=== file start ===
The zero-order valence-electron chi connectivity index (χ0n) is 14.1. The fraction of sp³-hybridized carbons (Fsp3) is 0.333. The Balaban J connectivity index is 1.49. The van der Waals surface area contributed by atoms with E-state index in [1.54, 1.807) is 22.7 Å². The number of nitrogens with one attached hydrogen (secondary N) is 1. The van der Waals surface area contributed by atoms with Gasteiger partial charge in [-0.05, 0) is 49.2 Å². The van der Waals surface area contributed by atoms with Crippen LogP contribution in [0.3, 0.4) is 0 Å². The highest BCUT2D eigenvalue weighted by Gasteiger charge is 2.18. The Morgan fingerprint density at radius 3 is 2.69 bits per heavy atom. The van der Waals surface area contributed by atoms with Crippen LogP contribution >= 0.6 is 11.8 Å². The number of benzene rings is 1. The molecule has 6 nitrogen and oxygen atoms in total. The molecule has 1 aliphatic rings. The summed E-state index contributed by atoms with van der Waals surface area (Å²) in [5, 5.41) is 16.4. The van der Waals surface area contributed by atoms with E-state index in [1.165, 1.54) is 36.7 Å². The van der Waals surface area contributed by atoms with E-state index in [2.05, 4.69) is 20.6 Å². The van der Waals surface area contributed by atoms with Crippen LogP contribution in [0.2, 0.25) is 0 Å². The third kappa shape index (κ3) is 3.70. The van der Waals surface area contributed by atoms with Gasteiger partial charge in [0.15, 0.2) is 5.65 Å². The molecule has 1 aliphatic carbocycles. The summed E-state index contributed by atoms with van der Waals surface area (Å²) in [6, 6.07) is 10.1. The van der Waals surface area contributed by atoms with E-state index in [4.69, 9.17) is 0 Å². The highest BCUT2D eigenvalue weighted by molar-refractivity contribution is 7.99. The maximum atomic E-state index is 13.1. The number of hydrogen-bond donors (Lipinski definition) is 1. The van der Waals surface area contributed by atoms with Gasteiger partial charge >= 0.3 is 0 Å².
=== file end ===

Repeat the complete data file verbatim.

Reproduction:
The zero-order valence-electron chi connectivity index (χ0n) is 14.1. The fraction of sp³-hybridized carbons (Fsp3) is 0.333. The Balaban J connectivity index is 1.49. The van der Waals surface area contributed by atoms with E-state index in [1.54, 1.807) is 22.7 Å². The number of nitrogens with one attached hydrogen (secondary N) is 1. The van der Waals surface area contributed by atoms with Gasteiger partial charge in [-0.05, 0) is 49.2 Å². The van der Waals surface area contributed by atoms with Crippen LogP contribution in [0.3, 0.4) is 0 Å². The highest BCUT2D eigenvalue weighted by Gasteiger charge is 2.18. The Morgan fingerprint density at radius 3 is 2.69 bits per heavy atom. The van der Waals surface area contributed by atoms with Crippen LogP contribution >= 0.6 is 11.8 Å². The number of benzene rings is 1. The molecule has 6 nitrogen and oxygen atoms in total. The molecule has 1 aliphatic rings. The summed E-state index contributed by atoms with van der Waals surface area (Å²) in [5, 5.41) is 16.4. The van der Waals surface area contributed by atoms with E-state index in [1.165, 1.54) is 36.7 Å². The van der Waals surface area contributed by atoms with E-state index in [2.05, 4.69) is 20.6 Å². The van der Waals surface area contributed by atoms with Crippen LogP contribution in [0.2, 0.25) is 0 Å². The third kappa shape index (κ3) is 3.70. The van der Waals surface area contributed by atoms with Gasteiger partial charge in [0.15, 0.2) is 5.65 Å². The molecule has 1 aliphatic carbocycles. The summed E-state index contributed by atoms with van der Waals surface area (Å²) in [6, 6.07) is 10.1. The van der Waals surface area contributed by atoms with E-state index in [4.69, 9.17) is 0 Å². The highest BCUT2D eigenvalue weighted by molar-refractivity contribution is 7.99. The maximum atomic E-state index is 13.1. The number of hydrogen-bond donors (Lipinski definition) is 1. The van der Waals surface area contributed by atoms with Gasteiger partial charge >= 0.3 is 0 Å².